By EDDIE OSIFELO
LANDOWNERS of Central and South Guadalcanal have accused Minister of Mines, Energy and Rural Electrification, Bradley Tovosia of interfering in the decisions of the Mines and Mineral Board.
They claimed Tovosia had requested the Board to reconsider their decision where it rejected Solomon Islands Resources Development’s application for prospecting licence to do mining on their customary land.
“As landowners whose traditional rights will be impacted by any mineral related activity in the area, we have confidence in the technical capabilities of the Mines and Mineral Board to reach the conclusions it has made regarding the applicant’s capabilities,” they said in a statement given to Island Sun yesterday.
Further, the landowners also claimed that they are aware that WinWin Resources is understood to be related to Solomon Islands Resources Development, which is currently under investigation for attempting to smuggle gold from its alluvial mining operation at Turarana area out of the country disguised as a piece of rock core sample.
“Given the record of these types of prospecting companies, including the recent report of an attempt to smuggle items from the flight from China, the landowners have resolved that predatory investors will not be allowed to operate within their traditional lands under any circumstances whatsoever and will take whatever measures necessary to protect their rights and those their communities against such investors,” the statement reads.
Under the Mines and Minerals Act, the Minister can only grant the Prospecting Licence after the terms of access has been negotiated between the landowners and the applicant.
Such an agreement has to be confirmed as a signed Surface Access and Compensation Agreement and vetted by the Attorney General’s Office.
The landowners believed SIRD is related to other companies under various names including Win Win Resources Ltd operating in the Turarana area in the vicinity of the former Goldridge Mining Lease and probably, holding mineral prospecting license under different names in other parts of the country.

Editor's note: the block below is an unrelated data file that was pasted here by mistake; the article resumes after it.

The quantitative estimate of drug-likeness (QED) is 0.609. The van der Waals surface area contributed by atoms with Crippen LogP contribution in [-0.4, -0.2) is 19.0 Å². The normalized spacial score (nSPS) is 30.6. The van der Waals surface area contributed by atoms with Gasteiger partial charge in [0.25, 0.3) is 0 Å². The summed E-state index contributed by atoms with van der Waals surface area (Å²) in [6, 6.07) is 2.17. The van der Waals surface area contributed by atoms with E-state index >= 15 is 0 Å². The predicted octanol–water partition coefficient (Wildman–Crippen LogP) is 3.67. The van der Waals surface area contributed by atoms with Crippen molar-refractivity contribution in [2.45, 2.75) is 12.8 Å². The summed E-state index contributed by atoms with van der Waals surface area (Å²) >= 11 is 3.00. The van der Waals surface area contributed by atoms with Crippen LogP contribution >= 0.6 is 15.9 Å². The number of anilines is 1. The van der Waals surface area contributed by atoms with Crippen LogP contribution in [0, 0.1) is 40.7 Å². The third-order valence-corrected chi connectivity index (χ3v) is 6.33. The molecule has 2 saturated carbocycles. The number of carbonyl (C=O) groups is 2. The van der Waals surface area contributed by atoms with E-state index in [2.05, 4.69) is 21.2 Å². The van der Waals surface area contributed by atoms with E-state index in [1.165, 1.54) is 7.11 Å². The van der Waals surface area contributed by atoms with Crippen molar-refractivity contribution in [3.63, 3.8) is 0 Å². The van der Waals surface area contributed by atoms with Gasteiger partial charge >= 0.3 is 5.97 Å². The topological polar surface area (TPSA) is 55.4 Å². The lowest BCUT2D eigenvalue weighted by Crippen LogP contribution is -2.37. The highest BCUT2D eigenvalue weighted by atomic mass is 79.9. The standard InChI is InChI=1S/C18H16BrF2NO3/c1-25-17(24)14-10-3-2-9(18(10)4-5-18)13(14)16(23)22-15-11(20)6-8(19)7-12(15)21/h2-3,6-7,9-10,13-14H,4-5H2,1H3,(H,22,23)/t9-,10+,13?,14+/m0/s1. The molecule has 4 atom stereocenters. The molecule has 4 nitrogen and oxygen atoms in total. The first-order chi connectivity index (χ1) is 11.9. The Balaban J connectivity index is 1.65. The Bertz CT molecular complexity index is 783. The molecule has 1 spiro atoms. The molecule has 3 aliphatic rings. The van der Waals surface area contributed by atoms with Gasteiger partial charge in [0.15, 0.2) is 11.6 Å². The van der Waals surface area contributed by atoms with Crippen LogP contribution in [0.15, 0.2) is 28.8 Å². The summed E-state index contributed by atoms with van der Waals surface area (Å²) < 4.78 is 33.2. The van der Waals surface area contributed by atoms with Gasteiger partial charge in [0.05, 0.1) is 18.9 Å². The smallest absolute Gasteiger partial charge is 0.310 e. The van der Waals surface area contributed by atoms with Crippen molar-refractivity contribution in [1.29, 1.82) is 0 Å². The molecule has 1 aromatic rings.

When Island Sun contacted Tovosia, he demanded to know who the landowners making allegation against him were.
He urged the media to check the Mines and Mineral Board.
Director of Mines and Chairman of the Board, Nicholas Biliki confirmed the Board had rejected the company’s application because it has no relevant technology and finance to carry out the work.
Biliki said the company can appeal the Board’s decision if it is not satisfied with the decision.
Permanent Secretary of Ministry of Mines, Energy and Rural Electrification, Dr Christopher Vehe said he was aware that the Mines and Mineral Board had already rejected the company’s application because of incompetency.
In a letter which bears the signatures of the leaders of the main traditional land owning groups in the area which covers Sutakama/Sutakiki and Goldridge (Central Guadalcanal), Kuma and Koloula (South Guadalcanal) dated July 29, 2020, addressed to Tovosia, and copied Biliki, and the Permanent Secretary of the Ministry Dr Christopher Vehe, the landowners advised Minister Tovosia that they will not grant access to the applicant.
A leader of the landowners advised that a formal complaint will be lodged to relevant authorities including the Leadership Code Commission to investigate whether the Letter of Intent and a Prospecting License reportedly granted by the Minister to SIDR was done in accordance with procedures prescribed under the Mines and Minerals Act and also determined whether Public Officers in the Ministry of Mines have abused their offices if the Letter of Intent or Prospecting License have already been granted.